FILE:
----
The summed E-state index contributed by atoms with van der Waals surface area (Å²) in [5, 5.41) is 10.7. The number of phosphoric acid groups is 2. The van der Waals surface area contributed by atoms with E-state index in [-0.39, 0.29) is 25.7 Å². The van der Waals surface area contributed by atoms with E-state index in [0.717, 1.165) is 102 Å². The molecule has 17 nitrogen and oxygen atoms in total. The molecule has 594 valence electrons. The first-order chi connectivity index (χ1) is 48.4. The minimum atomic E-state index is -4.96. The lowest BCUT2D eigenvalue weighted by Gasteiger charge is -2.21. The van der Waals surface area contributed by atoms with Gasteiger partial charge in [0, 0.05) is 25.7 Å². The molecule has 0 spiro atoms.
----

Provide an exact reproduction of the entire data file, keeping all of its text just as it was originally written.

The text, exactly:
The summed E-state index contributed by atoms with van der Waals surface area (Å²) in [5, 5.41) is 10.7. The number of phosphoric acid groups is 2. The van der Waals surface area contributed by atoms with E-state index in [-0.39, 0.29) is 25.7 Å². The van der Waals surface area contributed by atoms with E-state index in [0.717, 1.165) is 102 Å². The molecule has 17 nitrogen and oxygen atoms in total. The molecule has 594 valence electrons. The first-order chi connectivity index (χ1) is 48.4. The minimum atomic E-state index is -4.96. The lowest BCUT2D eigenvalue weighted by Gasteiger charge is -2.21. The van der Waals surface area contributed by atoms with Gasteiger partial charge in [0, 0.05) is 25.7 Å². The molecule has 0 spiro atoms.